A month ago, similar event was reported in Malaysia. Fire took place in the women’s ward of the Sultanah Aminah Hospital. 26 patients from the ward had to be moved immediately. An inspection of the root cause of the fire was done immediately after the event. Investigators found that the hospital’s building rewiring of the electrical system. There was a similar incident that took place six years ago in the ICU of the same hospital, killing 6 people. After such a damaging event, the healthcare ministry of the Malaysian government set their focus on the nationwide inspection of all hospitals.


Makeshift COVID Hospitals in Trains in France at high risk of fire

In the month of April, France started preparing trains to treat Covid-19 patients. The reason was not only to make more places available for treatment but to keep patients safe from the fire-prone hospitals. The hospitals are at a great risk of catching fire as most of them have not been provided with precise wiring or electric supply. Little variation in the amount of the power can cause unimaginable consequences.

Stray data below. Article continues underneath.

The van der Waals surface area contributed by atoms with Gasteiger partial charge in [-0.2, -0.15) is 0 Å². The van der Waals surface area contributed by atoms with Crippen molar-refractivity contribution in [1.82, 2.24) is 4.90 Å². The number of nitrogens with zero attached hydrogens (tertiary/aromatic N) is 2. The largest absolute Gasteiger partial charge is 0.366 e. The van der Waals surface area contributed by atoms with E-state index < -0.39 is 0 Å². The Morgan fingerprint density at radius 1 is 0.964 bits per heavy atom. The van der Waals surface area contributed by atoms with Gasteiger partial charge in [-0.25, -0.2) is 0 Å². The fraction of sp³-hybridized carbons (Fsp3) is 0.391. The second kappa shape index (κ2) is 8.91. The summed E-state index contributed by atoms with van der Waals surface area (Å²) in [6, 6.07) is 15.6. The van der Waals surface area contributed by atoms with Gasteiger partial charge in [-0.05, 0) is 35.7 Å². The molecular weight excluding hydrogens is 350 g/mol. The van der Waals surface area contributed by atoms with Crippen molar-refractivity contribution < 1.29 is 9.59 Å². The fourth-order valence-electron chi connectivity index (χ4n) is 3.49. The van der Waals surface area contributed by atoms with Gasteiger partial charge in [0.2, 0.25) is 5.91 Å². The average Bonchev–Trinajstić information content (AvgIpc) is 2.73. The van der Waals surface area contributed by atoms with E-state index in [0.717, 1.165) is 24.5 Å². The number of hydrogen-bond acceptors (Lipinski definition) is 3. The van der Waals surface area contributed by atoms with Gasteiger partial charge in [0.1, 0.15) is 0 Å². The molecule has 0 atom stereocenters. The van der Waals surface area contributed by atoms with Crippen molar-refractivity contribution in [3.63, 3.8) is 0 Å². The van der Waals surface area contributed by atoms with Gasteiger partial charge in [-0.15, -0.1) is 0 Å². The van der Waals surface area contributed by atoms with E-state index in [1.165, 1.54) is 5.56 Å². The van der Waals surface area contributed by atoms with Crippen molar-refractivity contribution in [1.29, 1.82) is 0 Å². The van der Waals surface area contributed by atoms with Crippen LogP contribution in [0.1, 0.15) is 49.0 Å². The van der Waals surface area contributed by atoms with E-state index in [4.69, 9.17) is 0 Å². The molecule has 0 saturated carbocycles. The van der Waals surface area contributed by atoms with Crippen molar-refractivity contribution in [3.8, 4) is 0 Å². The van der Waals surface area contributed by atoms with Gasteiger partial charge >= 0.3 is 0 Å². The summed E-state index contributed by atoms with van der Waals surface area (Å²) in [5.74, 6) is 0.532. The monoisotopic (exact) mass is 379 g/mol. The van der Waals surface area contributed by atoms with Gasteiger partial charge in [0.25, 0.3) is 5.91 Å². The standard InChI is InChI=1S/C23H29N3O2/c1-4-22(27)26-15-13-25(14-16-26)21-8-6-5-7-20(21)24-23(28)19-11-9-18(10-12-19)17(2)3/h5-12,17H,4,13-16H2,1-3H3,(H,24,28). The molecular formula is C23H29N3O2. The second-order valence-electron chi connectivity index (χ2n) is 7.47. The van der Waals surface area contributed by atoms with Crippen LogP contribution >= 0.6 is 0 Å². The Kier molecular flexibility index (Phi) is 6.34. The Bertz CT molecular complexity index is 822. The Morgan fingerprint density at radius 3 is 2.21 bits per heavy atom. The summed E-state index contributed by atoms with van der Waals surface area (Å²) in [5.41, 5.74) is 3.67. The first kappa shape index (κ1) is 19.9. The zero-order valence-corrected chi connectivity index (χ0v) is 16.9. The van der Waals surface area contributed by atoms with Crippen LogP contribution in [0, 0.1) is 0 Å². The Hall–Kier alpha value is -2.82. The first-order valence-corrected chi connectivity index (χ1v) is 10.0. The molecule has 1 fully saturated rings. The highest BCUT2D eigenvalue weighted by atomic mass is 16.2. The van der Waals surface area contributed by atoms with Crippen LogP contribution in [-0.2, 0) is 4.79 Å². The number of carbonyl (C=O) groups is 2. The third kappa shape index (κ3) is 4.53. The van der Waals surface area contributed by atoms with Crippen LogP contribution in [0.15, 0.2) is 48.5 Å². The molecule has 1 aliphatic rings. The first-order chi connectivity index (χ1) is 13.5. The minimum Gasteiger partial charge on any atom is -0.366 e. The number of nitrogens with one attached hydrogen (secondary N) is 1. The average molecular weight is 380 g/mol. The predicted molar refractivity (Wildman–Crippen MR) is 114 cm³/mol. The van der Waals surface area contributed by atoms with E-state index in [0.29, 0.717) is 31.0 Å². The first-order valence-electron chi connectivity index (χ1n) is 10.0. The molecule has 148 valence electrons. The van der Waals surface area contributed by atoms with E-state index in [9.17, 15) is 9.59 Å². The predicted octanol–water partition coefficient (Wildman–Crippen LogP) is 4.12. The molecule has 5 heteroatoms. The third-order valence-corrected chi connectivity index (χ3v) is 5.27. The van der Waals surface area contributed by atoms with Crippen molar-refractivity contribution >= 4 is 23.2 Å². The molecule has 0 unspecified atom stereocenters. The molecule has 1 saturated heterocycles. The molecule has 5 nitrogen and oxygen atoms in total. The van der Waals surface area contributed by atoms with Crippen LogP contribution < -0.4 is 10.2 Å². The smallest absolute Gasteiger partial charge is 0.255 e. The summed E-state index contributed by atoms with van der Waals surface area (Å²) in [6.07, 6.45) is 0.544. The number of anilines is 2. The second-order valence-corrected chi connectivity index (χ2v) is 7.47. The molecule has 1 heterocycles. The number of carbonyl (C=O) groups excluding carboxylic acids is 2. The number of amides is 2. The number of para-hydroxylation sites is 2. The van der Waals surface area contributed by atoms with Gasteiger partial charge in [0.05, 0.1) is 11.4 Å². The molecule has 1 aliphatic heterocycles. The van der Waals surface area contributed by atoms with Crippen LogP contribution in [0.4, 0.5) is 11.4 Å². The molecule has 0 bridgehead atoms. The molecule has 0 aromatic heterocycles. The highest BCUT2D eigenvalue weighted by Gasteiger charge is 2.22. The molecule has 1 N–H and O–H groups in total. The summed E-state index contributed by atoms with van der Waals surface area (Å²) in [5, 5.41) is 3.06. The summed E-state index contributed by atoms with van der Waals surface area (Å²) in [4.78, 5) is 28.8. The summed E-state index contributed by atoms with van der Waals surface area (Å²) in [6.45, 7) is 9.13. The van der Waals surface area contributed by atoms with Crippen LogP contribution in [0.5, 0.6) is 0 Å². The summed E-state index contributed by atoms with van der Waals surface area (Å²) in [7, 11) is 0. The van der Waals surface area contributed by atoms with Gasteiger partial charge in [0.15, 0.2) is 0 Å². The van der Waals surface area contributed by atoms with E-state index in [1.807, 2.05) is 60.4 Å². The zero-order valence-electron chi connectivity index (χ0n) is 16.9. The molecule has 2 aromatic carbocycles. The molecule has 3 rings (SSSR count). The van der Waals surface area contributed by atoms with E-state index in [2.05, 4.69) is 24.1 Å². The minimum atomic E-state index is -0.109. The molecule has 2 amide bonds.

Fire at South Korean Hospital due to faulty wiring kills over dozen people

A South Korean hospital caught fire and killed dozens of people, while injuring about 150. The affected people were patients as well as the hospital’s medical staff. Authorities, upon the investigation, claimed that the firing took place because of the fallacious wiring.

Fire at AIIMS due to short circuit

Hindustan Times reported a similar hospital fire incident that occurred at AIIMS in New Delhi. A sudden blaze was observed in a block of the hospital, damaging several properties. Officials of Delhi Fire Services said that the fire happened as a result of short circuiting of electrical equipment.